Commentary

Maine’s General Assistance: A Flawed Program

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Maine might just be the most lavish state in the U.S. – at least when it comes to General Assistance.

As MHPC CEO Matthew Gagnon recently reported, one city in Maine, Portland, has been dramatically increasing the amount of General Assistance it doles out, and now accounts for nearly 60% of the expenses of this state-wide program.

But the mismanagement of General Assistance extends much farther than just Portland.

Intended to be a last resort for needy individuals and families, General Assistance is a catch-all type welfare program that provides vouchers for basic necessities such as food, rent, heat, electricity, and medication.

Although localities administer and initially pay the costs for this program, they are reimbursed by the state according to an irrational formula that actually incentivizes cities and towns to spend more, in order to be reimbursed at a higher rate. Governor LePage has proposed in his latest budget to reform this reimbursement formula, and reverse the motivation for municipalities to spend as many taxpayer dollars as possible.

But reimbursement isn’t the only area that could use reform — while most states (all but five who have GA programs) place frugal statewide limits on the amount of General Assistance that can be distributed to a single individual or household, Maine is much more generous.

Maine allows its maximum assistance level to vary by location, as it mandates that the maximum must be 110% of the applicable housing fair market rents.

This means that in the Portland HUD Metro Fair Market Area, which extends from Old Orchard Beach to Freeport, the monthly maximum assistance level is set at $762 for a household with one person, $901 for a two person household, $1,163 for a three person household, $1,463 for a four person household, and $1,565 for a household with five members.

The highest monthly maximums can be found in York, Kittery, Berwick, South Berwick and Eliot, which have astonishingly high maximum levels of $950, $952, $1,138, $1,656, and $1,801 respectively.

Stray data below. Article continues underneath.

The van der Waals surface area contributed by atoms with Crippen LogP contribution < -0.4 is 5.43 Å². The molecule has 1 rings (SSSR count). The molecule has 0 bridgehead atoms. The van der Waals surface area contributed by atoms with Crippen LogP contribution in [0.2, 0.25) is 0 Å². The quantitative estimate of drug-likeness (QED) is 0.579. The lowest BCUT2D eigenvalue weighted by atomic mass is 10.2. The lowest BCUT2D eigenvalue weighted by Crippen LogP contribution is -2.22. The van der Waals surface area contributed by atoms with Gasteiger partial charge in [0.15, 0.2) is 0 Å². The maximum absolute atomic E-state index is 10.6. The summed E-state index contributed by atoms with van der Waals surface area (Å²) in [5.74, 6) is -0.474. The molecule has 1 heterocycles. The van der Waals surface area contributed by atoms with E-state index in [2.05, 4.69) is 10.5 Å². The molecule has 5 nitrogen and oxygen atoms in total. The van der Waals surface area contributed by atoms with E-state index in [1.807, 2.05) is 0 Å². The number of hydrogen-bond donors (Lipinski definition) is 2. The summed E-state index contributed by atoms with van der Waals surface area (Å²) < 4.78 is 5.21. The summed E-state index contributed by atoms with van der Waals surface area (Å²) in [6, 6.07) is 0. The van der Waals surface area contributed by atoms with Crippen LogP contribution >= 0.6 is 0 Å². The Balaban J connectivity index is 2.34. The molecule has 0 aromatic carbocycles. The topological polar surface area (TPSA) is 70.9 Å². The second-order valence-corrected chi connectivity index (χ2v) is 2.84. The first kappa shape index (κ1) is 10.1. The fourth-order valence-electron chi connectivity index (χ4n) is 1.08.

Not only are these levels constantly increasing (these figures are $19 higher than they were just one year ago) but they are significantly higher than maximum general assistance levels across the country.

In Vermont, a blue state known for its high levels of welfare and social assistance, there is no overall limit for General Assistance, but monthly payments for rent (which make up the bulk of general assistance) are capped at between $198 and $232. Groceries and personal needs are also limited to $28 for one person for fourteen days.

New York, another top provider of welfare, sets the limit for General Assistance by county, but its limits are much more fiscally responsible. For example, it limits monthly benefits in New York County to a reasonable $381 per-person, and only allows individuals to collect cash benefits for two years before they are only allowed non-cash vouchers and food stamps.

Not only is Maine an anomaly with how much General Assistance it allows per household, but it also stands out with how few restrictions it places on this program. Maine is one of just three states who determine eligibility solely on financial need. The state also places no time limit on General Assistance benefits, and allows recipients to receive medical assistance if they can prove financial need.

This absence of benefit restrictions, combined with the high maximum monthly allowances, and the backwards state reimbursement formula, have created a dangerous situation that incentivizes frivolous spending by cities and towns, and encourages Maine families and individuals to stay on welfare.

Just look at what is happening in Portland.

In 2013, the city of Portland served 4,376 people through General Assistance. In 2014, it served 13 less people, which was to be expected considering that it had nearly 4,000 less applications for assistance through the program.

But amazingly, in 2014, Portland spent over $300,000 more than it did in 2013.

So what does this mean?

It means that Portland is helping fewer needy people, unsurprising given that the economy seems to be on the uptick, but it is spending at an ever increasing rate, and giving out more money than ever before.

The city is providing more funds per-capita to those on General Assistance, which sadly is not an incentive to leave the welfare program.

While their intentions may be honorable, Portland, and the Maine General Assistance system, are effectively trapping families and individuals in the welfare system, and discouraging them from rising up and achieving economic success.

They are creating the opposite of the American a dream – a situation where you don’t have to work hard, and you’ll be given just enough to barely get by.

Change to this system is clearly needed, and Governor LePage’s proposal to reform the General Assistance reimbursement formula is a big first step in the right direction.

Hopefully Maine citizens embrace his idea, and recognize this is a much needed move to improve General Assistance and prevent Maine individuals and families from being stuck in our welfare system.

About Patrick Marvin

Patrick Marvin is a former Policy Analyst for The Maine Heritage Policy Center. He holds a Masters Degree from the University of New Hampshire, and has an extensive background in analysis and research.

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